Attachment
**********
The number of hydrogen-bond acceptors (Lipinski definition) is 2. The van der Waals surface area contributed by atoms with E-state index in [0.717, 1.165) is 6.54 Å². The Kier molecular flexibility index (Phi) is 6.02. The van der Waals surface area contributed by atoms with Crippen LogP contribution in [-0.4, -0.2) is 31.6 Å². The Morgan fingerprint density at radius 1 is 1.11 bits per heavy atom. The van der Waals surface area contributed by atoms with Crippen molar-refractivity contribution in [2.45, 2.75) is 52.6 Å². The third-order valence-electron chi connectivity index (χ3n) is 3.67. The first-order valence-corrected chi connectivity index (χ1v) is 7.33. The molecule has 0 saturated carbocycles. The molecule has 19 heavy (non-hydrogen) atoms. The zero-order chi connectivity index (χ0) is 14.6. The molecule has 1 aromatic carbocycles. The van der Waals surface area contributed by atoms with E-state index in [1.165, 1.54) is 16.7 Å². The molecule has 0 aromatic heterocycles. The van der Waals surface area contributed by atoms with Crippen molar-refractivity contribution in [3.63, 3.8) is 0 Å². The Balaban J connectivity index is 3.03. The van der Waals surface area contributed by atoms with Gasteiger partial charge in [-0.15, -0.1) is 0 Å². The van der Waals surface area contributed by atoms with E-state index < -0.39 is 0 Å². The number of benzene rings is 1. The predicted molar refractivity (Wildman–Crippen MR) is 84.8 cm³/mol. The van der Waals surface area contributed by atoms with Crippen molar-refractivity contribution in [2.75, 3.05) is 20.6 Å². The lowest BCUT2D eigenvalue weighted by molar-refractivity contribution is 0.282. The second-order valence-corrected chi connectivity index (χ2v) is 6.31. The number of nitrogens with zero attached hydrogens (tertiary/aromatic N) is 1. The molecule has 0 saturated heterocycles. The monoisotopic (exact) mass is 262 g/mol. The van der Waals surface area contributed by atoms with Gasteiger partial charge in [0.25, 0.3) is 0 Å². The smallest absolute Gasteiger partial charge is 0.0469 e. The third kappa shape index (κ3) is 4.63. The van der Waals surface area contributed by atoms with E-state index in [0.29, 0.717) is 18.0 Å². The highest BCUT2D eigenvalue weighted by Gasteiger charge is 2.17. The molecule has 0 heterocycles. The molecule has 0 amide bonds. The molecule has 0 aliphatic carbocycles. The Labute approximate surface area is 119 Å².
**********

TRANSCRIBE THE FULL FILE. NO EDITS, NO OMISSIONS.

The number of hydrogen-bond acceptors (Lipinski definition) is 2. The van der Waals surface area contributed by atoms with E-state index in [0.717, 1.165) is 6.54 Å². The Kier molecular flexibility index (Phi) is 6.02. The van der Waals surface area contributed by atoms with Crippen LogP contribution in [-0.4, -0.2) is 31.6 Å². The Morgan fingerprint density at radius 1 is 1.11 bits per heavy atom. The van der Waals surface area contributed by atoms with Crippen molar-refractivity contribution in [2.45, 2.75) is 52.6 Å². The third-order valence-electron chi connectivity index (χ3n) is 3.67. The first-order valence-corrected chi connectivity index (χ1v) is 7.33. The molecule has 0 saturated carbocycles. The molecule has 19 heavy (non-hydrogen) atoms. The zero-order chi connectivity index (χ0) is 14.6. The molecule has 1 aromatic carbocycles. The van der Waals surface area contributed by atoms with E-state index in [1.165, 1.54) is 16.7 Å². The molecule has 0 aromatic heterocycles. The van der Waals surface area contributed by atoms with Crippen molar-refractivity contribution in [3.63, 3.8) is 0 Å². The Balaban J connectivity index is 3.03. The van der Waals surface area contributed by atoms with Gasteiger partial charge in [-0.15, -0.1) is 0 Å². The van der Waals surface area contributed by atoms with E-state index < -0.39 is 0 Å². The number of benzene rings is 1. The predicted molar refractivity (Wildman–Crippen MR) is 84.8 cm³/mol. The van der Waals surface area contributed by atoms with Crippen molar-refractivity contribution in [2.75, 3.05) is 20.6 Å². The lowest BCUT2D eigenvalue weighted by molar-refractivity contribution is 0.282. The second-order valence-corrected chi connectivity index (χ2v) is 6.31. The number of nitrogens with zero attached hydrogens (tertiary/aromatic N) is 1. The molecule has 0 saturated heterocycles. The monoisotopic (exact) mass is 262 g/mol. The van der Waals surface area contributed by atoms with Gasteiger partial charge in [0.25, 0.3) is 0 Å². The smallest absolute Gasteiger partial charge is 0.0469 e. The third kappa shape index (κ3) is 4.63. The van der Waals surface area contributed by atoms with E-state index in [0.29, 0.717) is 18.0 Å². The highest BCUT2D eigenvalue weighted by Gasteiger charge is 2.17. The molecule has 0 heterocycles. The molecule has 0 amide bonds. The molecule has 0 aliphatic carbocycles. The Labute approximate surface area is 119 Å².